Considering having enough Money, what do you think of?
Never worry about money again? Freedom to change careers? take a well-deserved vacationDo you want to move to a scenic spot? Finally, do you adjust your lifestyle so that work doesn’t have to come first?
All of these sound like dream scenarios, but how do we turn these hypotheses into reality?
The trick is to define “enough” as it fits your money and lifestyle goals. So how can we determine how many are enough to give us the freedom to live the lives we want now and in the future?
Clear your head, stop dreaming and start doing.
yes your “enough” exists
Many people have the wrong idea of ”enough”— so to speak, constantly tracking the elusive metrics that keep them in their hamster wheels. But if you reverse the two, you might be surprised at how easy it is to define and create a plan for achieving your “enough.”
Remember, not everyone looks the same enough. Your parents, best friends, and others all have their own metrics. If you are married or in a relationship, align your ideas and vision with your partner. Intertwining both perspectives enriches the experience.
Finding good enough for yourself is not a mysterious, unattainable pipe dream. And the first step is to find a “good enough” lifestyle. Understanding what you want your life to look like opens up strategies and opportunities to fund that dream.
live more than enough
Once you know what is most important to you and how you want to live your life, you have the tools to determine how much money you need to make that vision a reality.
Start by thinking about a few questions.
- What are your core values? How are you spending them now?
- What aspects of your life would you like to enjoy and maintain?
- where would you like to change?
- How do you see yourself growing personally and professionally over the next 5, 10, or even 20 years? What do you want to achieve?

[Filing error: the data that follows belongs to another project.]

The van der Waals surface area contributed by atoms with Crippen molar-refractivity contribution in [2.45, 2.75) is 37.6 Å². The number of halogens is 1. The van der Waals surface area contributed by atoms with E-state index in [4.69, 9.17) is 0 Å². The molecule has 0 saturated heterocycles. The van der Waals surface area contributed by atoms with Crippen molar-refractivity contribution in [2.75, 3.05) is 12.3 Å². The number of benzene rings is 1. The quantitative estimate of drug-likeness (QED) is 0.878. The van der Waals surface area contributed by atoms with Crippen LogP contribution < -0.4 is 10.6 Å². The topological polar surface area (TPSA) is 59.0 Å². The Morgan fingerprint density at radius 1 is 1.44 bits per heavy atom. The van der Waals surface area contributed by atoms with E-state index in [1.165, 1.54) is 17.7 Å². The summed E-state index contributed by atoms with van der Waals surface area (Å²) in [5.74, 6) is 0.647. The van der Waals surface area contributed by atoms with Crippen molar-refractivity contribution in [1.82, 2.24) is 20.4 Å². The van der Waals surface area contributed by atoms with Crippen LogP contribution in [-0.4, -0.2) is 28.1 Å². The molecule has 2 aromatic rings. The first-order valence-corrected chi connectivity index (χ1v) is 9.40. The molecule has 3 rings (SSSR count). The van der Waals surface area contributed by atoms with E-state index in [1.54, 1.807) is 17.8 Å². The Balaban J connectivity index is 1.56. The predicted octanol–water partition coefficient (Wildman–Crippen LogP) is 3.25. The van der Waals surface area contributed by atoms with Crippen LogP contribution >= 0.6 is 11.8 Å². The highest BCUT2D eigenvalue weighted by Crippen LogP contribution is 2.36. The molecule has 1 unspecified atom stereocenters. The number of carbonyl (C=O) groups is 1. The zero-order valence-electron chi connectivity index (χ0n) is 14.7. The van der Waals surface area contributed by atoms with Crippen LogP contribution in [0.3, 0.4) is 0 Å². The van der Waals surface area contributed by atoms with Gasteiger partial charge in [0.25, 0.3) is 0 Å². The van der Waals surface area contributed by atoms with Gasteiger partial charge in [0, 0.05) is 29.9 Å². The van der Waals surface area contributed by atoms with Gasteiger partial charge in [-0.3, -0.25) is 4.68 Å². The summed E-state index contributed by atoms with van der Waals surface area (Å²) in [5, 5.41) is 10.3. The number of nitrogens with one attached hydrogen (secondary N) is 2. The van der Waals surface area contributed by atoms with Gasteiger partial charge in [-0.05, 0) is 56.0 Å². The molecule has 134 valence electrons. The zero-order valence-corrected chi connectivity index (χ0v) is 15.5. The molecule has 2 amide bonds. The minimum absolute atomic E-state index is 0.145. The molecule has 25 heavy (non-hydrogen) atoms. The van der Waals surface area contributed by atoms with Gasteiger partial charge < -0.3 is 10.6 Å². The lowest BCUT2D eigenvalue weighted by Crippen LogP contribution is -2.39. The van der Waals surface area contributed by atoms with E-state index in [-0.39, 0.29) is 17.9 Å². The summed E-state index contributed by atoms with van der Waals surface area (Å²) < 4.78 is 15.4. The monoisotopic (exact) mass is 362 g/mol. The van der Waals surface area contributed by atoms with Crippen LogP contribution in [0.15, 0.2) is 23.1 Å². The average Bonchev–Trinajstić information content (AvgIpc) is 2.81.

- What activities make you lose track of time?
- Where do you feel most accomplished right now? Are there areas you feel unfulfilled or uninspired?
These deep questions require conscious thought and effort, but they can help identify if you’re living your ideal lifestyle, and if not, uncover the steps to get there. It’s helpful.
Let’s look at an example.
Let’s say you and your spouse welcomed a child into your family. Travel and culture are important values for both of you, and you feel it is important to raise your child bilingually. Well, you may want to travel and watch your children grow up in different countries to expand your worldview and connect as a family.
How much is “enough” for this family? It depends on whether they have careers that allow them to work from anywhere, where they plan to live (cost of living, alien tax, travel back to state, etc.), and their current depends on your savings and investments.
Look at foreigner blogs in the area where you want to live abroad and find out about living expenses and school fees. Alternatively, you may need to research the costs of bilingual schools in your area and find ways to keep these costs within your budget.
more is not always better
When you think about your ideal lifestyle, it’s easy to fall into the trap of wanting more. becauseHowever, more is not always better. In fact, more can add additional (and unnecessary) complexity to your life.
For example, you might initially want to buy a vacation home in your favorite sunny location. But have you ever thought about the practicalities of that choice: ongoing maintenance, property taxes, extended vacancies, transportation costs, insurance?
Additionally, if you are an avid traveler, a vacation home may limit your wanderlust as you may feel obliged to travel to that destination rather than exploring a new place.
Spend money intentionally in line with your values
Remember, in life and money, more is not always the answer. Instead of thinking about your life and money in terms of “more,” change your mood “intentionally.”
In doing so, you may find that you can direct your cash flow resources to areas that provide more value to you and your family. And maybe that’s enough, or maybe you want to seek additional coverage to make your lifestyle fruitful.